Talk:Status report

From EcoliseWiki

Change released date for October 9th and make mid December (or even earlier) as the date to compile and take out of the wiki and work offline. --Gil Penha-Lopes (talk) 20:36, 7 October 2018 (UTC)


Meeting with Markus

Chapter 1 Add more contexts frameworks. More from a conventional language and perspective and show the contradictions (policies, science, etc...)

Chapter 2

Chapter 4 Adding a over arching Intro "Social Capital" - we might have some resistance or objection to this. However, we will keep it due to its use generally in the literature. Cultural component SDGs as overarching framework

Chapter 5 - title - make it more concrete and clear - add Intro - showing this integrative and holistic approach - careful with specific examples that might make the reader not getting the holistic aspect of these CLI. - Using conventional jargons for the titles of sessions: Nature-Based Solutions; Social Innovation, etc...

Chapter 6 - proposal to have sections for different audiences (research, education, practice, etc...) + add a final section that merges them together. - Add recommendations plus invitations to connect with.

Gil Penha-Lopes (talk) 24th May 2018


Strategic issues and other framing questions

- How to consider ICLEI initiatives? - How to not limit this survey at ECOLISE partners but also allow a greater focus on them? - Will Colibris integrate ECOLISE or not?

Governance

Linked to Chapter 5.4

Although there is a variation of how the networks and initiatives organize themselves, most of the initiatives show an organizational structure with (elected) boards, committees and (thematic/project based) working groups (e.g. INFORSE, Impact Hub Sao Paolo, Basic income network/Germany, Co-housing network/GER/ARG, ENOLL network/UK, PB network, SEED UK, Slow Food network/SPA/GER). In general, many transnational networks have a central decision making structure and decentralized local decision making bodies as described above. All cases show linkages to local and governmental bodies, some to international policy bodies like the EU (e.g. Timebanks, Living Knowledge, Credit Unions), UN (e.g. Slow Food Network, RIPESS, Global Ecovillage Network) and FAO (e.g. Enoll network) and (inter)national business companies (e.g. Impact Hub, Ashoka). [1]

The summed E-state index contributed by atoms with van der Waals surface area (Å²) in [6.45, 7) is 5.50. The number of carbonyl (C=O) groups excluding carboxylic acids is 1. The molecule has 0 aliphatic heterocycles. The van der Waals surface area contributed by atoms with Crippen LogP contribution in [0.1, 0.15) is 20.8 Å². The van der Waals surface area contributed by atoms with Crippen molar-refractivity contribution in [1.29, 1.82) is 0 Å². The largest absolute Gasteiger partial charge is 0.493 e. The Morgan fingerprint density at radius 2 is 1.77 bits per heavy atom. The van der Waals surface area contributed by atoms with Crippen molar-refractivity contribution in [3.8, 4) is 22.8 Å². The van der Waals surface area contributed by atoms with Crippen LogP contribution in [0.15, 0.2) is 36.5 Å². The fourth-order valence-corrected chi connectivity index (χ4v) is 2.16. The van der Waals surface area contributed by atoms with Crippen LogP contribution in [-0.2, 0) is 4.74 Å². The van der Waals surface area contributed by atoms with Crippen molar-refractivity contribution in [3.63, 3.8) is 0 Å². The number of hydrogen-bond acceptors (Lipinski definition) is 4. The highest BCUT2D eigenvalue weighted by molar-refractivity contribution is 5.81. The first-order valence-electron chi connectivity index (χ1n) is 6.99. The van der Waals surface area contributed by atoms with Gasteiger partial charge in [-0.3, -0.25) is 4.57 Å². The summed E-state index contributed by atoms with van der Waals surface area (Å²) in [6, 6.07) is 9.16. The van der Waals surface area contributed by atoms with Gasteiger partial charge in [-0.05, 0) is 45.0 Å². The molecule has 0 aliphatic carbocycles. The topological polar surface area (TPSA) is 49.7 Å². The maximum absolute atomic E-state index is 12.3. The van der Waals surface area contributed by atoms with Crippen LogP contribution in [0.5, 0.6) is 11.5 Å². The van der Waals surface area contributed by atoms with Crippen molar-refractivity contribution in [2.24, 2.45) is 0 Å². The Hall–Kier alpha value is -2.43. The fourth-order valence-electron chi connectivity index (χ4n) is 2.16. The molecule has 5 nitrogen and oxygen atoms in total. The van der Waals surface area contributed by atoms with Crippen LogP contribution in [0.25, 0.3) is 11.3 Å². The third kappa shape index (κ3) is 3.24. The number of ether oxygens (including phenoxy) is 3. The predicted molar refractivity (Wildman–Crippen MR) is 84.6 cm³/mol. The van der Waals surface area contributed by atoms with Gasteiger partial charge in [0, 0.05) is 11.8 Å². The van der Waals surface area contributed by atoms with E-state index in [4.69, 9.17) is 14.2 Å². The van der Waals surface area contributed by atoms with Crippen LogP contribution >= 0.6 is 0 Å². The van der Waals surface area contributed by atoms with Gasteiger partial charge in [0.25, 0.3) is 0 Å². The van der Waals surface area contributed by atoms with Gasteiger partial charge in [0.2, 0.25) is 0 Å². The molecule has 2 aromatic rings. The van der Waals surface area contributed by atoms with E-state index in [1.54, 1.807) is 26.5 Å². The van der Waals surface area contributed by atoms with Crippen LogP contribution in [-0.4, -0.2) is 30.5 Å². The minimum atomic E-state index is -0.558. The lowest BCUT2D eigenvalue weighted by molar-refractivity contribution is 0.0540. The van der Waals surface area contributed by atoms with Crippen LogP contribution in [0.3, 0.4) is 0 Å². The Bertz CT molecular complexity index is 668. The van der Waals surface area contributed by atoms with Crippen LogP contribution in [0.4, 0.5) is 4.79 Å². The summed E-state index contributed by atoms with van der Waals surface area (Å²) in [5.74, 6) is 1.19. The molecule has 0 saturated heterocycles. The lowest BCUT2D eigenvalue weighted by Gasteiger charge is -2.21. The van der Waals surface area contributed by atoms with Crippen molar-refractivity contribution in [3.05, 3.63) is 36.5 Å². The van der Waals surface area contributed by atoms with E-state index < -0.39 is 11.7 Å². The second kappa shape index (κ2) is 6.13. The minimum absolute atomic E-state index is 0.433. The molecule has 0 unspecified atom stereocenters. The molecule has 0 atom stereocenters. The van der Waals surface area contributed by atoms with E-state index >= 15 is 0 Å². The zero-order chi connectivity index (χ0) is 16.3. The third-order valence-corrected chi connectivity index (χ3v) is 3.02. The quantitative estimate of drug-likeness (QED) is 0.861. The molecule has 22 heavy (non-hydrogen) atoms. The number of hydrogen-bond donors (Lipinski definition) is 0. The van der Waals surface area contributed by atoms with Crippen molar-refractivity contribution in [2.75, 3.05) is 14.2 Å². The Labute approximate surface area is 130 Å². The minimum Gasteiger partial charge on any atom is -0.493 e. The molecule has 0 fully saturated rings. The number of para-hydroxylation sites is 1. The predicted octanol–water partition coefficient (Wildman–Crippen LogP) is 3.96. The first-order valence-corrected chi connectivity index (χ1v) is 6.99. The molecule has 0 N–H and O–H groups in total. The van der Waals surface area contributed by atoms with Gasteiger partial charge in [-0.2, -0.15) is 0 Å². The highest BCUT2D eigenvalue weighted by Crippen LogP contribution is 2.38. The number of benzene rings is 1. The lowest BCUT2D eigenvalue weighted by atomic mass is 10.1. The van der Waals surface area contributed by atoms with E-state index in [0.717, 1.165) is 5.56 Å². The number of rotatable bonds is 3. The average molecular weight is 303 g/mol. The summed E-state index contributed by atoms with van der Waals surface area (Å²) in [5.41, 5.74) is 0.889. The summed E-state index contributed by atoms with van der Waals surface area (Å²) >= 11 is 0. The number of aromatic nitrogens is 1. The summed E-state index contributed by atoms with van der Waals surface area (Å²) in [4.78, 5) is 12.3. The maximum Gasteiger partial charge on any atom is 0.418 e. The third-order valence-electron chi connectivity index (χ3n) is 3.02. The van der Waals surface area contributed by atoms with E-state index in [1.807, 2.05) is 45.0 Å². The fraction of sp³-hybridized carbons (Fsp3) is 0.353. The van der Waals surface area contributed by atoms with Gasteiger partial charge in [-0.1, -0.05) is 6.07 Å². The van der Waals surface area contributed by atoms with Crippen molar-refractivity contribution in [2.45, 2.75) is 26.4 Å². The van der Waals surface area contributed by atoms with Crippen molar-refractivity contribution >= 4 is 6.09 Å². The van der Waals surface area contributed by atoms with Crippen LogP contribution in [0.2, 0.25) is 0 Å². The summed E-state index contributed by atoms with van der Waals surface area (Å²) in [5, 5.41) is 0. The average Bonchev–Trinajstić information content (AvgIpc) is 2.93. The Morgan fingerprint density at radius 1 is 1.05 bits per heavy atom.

The most common organizational form of a CBI is a cooperative. The most common organizational form of a CBI is a cooperative. This is evenly distributed among the represented countries. A quarter of the initiatives declared the absence of a legal form, often presenting it as an identifying characteristic of their organisation, as any assigned legal status could put boundaries to their activities or contradict their attempt to develop an alternative way to manage resources and relationships.In most cases, the decision-making process is based on full participation and consensus. In cases like these, the goal of the process is to find common ground and to stimulate discussions until the group reaches mutual agreement by addressing all concerns. In some cases decision-making is more structured. It might be based on general assemblies, meeting of the board of directors, committees, etc. Though consensus can take longer than other decision-making methods, it also fosters creativity, cooperation and commitment to final decisions and activities. In particular, the group participants of the CBI can often be split into small sub-operational groups, each one responsible for organizing and carrying out one or more specific activities/tasks. The use and importance of online communications is, in fact, acknowledged by many CBIs. Avoiding monetary intermediation and defending on a free and solidarity-based service can be a more inclusive organizational format for economically disadvantaged individuals compared to business-based enterprises (Italy). CBIs requiring more professionalism, lobbying and policy making activities, tend to have a more hierarchical organisational structure. [2]